No way is it easy to fight NHS intervention. It never has been. I do not remember its being very easy when I had my first children at all. it is not dead easy to say I will have this baby at home even if you tell me not to. Resisting monitoring and the like is not easy at all. I don't agree with the picture painted by some on the thread that it is harder to get intervention when it is not medically needed that it is to resist intervention you may not want although I was certainly comforted when i was pregnant with the twins with a recent court decision which said in labour you have the mental capacity to resist whatever you choose even if your child dies which is very good - woman's right before birth etc.

WouldBeHarrietVane Tue 09-Apr-13 14:32:31

Message withdrawn at poster's request.

WouldBeHarrietVane Tue 09-Apr-13 14:32:39

Message withdrawn at poster's request.

StarlightMcKenzie Tue 09-Apr-13 14:34:05

'And what do you agree with Xenia on? That she generously gave mums 'permission' to formula feed?'

Yes. What a star eh?

StarlightMcKenzie Tue 09-Apr-13 14:38:53

Have a look at the Edgeware Birthing Unit.

It was posher than any hotel I've ever stayed in and after an intervention-free waterbith, DH and retired in the room next door which had a double-bed for DH and I, underfloor heating, patio doors to a private garden and of course en-suite, as well as a controllable thermostat and glider feeding chair.

They would have let us out earlier if we'd wanted but it was 11pm by the time dd was born and we fancied a night just the three of us before heading home to ds.

PeaceAndHope Tue 09-Apr-13 15:54:57


"If the NHS is refusing unnecessary epidurals and C sections for mothers who do not need them then that is all to the good. It is our money as full time working tax paying mothers what is being used to fund things. "

May I remind you that as the woman requesting epidurals, I have also paid taxes into the system for the past 25 years. That isn't just YOUR money. It's my contribution too. And the sum total of that will far exceed the £200 an epidural costs.

It is misogynistic to expect women to give birth in agony if they want pain relief. As a tax-payer, I'd rather my money be used by a labouring woman in pain than by lazy teens who live on welfare and refuse to work.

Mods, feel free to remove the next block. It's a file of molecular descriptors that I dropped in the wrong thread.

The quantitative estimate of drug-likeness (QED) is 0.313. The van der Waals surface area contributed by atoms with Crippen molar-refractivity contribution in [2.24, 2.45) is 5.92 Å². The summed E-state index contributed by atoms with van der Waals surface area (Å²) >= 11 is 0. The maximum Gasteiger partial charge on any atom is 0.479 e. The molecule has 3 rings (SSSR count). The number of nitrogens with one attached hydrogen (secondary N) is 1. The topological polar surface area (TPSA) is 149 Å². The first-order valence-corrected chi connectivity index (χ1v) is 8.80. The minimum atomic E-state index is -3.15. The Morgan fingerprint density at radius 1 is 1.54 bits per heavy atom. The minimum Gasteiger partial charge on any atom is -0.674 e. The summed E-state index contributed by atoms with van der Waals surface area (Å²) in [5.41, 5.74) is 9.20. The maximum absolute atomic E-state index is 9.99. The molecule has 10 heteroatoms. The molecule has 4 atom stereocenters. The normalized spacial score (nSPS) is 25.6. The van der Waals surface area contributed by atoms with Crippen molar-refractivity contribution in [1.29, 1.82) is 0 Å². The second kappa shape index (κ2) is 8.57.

It is equally misogynistic to force a survivor of sexual abuse to give birth vaginally if it is going to traumatise her just to save £800.

Why do you place such a low value on a birthing woman's rights?

StarlightMcKenzie Tue 09-Apr-13 16:18:55

'It is misogynistic to expect women to give birth in agony if they want pain relief.'

I don't disagree. However the issue, and women's rights are far more complex than that.

But can I ask you a question?

Why can't you just discuss the issue in a calm and rational way? Why do you have to scan a posters sincere post, find what they state are their values then push your own agenda ending with a comment about how going against you is going against their own values?

It makes you sound unhinged and like a playground bully.

PeaceAndHope Tue 09-Apr-13 18:04:19


Please elaborate on how women's rights are so complex that we need to give a second thought to providing adequate pain relief to birthing women, most of whom are taxpayers themselves. And even if they're not, I'd rather fund the pain relief than the counselling they will need for PTSD afterwards.

There is pain relief and anaesthesia available for almost every other procedure- both minor and major. And it's paid for by the NHS. When people insist on making an exception for childbirth, it makes them sound like they acknowledge all pain except that felt by a pregnant woman. That attitude is despicable.

Xenia Tue 09-Apr-13 18:10:52